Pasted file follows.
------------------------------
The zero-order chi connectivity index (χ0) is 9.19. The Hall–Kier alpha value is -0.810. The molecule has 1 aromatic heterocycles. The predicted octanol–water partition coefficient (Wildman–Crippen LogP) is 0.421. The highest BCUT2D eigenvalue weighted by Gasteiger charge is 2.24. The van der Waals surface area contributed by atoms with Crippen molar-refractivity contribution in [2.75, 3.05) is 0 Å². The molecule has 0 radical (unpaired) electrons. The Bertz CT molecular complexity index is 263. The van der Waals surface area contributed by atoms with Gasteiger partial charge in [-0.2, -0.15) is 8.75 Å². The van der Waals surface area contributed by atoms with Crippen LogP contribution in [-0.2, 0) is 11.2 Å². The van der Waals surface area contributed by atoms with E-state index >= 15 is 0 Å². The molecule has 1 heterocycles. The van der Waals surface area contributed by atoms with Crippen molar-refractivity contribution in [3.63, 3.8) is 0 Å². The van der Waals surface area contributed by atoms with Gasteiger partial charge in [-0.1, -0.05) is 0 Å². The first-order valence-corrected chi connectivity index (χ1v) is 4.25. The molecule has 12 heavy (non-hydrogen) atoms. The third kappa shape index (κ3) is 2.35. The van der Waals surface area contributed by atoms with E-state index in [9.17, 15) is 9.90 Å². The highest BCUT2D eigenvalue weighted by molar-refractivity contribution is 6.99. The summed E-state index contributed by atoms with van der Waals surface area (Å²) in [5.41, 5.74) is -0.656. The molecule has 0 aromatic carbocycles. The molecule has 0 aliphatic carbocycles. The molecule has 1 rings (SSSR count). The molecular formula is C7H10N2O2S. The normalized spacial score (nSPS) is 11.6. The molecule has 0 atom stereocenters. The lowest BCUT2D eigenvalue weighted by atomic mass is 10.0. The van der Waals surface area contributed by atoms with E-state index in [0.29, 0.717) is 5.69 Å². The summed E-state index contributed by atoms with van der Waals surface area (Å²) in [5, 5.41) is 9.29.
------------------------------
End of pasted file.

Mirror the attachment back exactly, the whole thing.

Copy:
The zero-order chi connectivity index (χ0) is 9.19. The Hall–Kier alpha value is -0.810. The molecule has 1 aromatic heterocycles. The predicted octanol–water partition coefficient (Wildman–Crippen LogP) is 0.421. The highest BCUT2D eigenvalue weighted by Gasteiger charge is 2.24. The van der Waals surface area contributed by atoms with Crippen molar-refractivity contribution in [2.75, 3.05) is 0 Å². The molecule has 0 radical (unpaired) electrons. The Bertz CT molecular complexity index is 263. The van der Waals surface area contributed by atoms with Gasteiger partial charge in [-0.2, -0.15) is 8.75 Å². The van der Waals surface area contributed by atoms with Crippen LogP contribution in [-0.2, 0) is 11.2 Å². The van der Waals surface area contributed by atoms with E-state index >= 15 is 0 Å². The molecule has 1 heterocycles. The van der Waals surface area contributed by atoms with Crippen molar-refractivity contribution in [3.63, 3.8) is 0 Å². The van der Waals surface area contributed by atoms with Gasteiger partial charge in [-0.1, -0.05) is 0 Å². The first-order valence-corrected chi connectivity index (χ1v) is 4.25. The molecule has 12 heavy (non-hydrogen) atoms. The third kappa shape index (κ3) is 2.35. The van der Waals surface area contributed by atoms with E-state index in [9.17, 15) is 9.90 Å². The highest BCUT2D eigenvalue weighted by molar-refractivity contribution is 6.99. The summed E-state index contributed by atoms with van der Waals surface area (Å²) in [5.41, 5.74) is -0.656. The molecule has 0 aromatic carbocycles. The molecule has 0 aliphatic carbocycles. The molecule has 1 rings (SSSR count). The molecular formula is C7H10N2O2S. The normalized spacial score (nSPS) is 11.6. The molecule has 0 atom stereocenters. The lowest BCUT2D eigenvalue weighted by atomic mass is 10.0. The van der Waals surface area contributed by atoms with E-state index in [0.29, 0.717) is 5.69 Å². The summed E-state index contributed by atoms with van der Waals surface area (Å²) in [5, 5.41) is 9.29.